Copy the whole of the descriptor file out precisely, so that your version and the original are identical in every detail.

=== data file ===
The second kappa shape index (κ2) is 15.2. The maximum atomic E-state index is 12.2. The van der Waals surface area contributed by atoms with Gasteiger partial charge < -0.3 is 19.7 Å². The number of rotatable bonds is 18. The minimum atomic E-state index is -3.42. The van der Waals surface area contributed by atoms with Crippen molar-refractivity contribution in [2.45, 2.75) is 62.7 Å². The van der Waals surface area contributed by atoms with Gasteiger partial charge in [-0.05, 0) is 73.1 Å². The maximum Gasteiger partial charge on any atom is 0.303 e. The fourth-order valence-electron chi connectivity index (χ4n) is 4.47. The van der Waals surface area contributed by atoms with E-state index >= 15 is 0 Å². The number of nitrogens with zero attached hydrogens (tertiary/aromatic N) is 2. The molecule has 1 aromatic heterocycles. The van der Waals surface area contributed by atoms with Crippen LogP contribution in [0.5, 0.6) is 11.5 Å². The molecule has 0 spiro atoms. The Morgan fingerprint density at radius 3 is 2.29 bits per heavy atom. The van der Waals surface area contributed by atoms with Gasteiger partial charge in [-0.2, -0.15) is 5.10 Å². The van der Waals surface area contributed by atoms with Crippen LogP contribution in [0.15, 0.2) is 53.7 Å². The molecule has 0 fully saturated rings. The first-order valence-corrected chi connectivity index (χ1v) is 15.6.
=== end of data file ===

The second kappa shape index (κ2) is 15.2. The maximum atomic E-state index is 12.2. The van der Waals surface area contributed by atoms with Gasteiger partial charge < -0.3 is 19.7 Å². The number of rotatable bonds is 18. The minimum atomic E-state index is -3.42. The van der Waals surface area contributed by atoms with Crippen molar-refractivity contribution in [2.45, 2.75) is 62.7 Å². The van der Waals surface area contributed by atoms with Gasteiger partial charge in [-0.05, 0) is 73.1 Å². The maximum Gasteiger partial charge on any atom is 0.303 e. The fourth-order valence-electron chi connectivity index (χ4n) is 4.47. The van der Waals surface area contributed by atoms with E-state index >= 15 is 0 Å². The number of nitrogens with zero attached hydrogens (tertiary/aromatic N) is 2. The molecule has 1 aromatic heterocycles. The van der Waals surface area contributed by atoms with Crippen LogP contribution in [0.5, 0.6) is 11.5 Å². The molecule has 0 spiro atoms. The Morgan fingerprint density at radius 3 is 2.29 bits per heavy atom. The van der Waals surface area contributed by atoms with Gasteiger partial charge in [-0.2, -0.15) is 5.10 Å². The van der Waals surface area contributed by atoms with Crippen LogP contribution in [0.15, 0.2) is 53.7 Å². The molecule has 0 fully saturated rings. The first-order valence-corrected chi connectivity index (χ1v) is 15.6.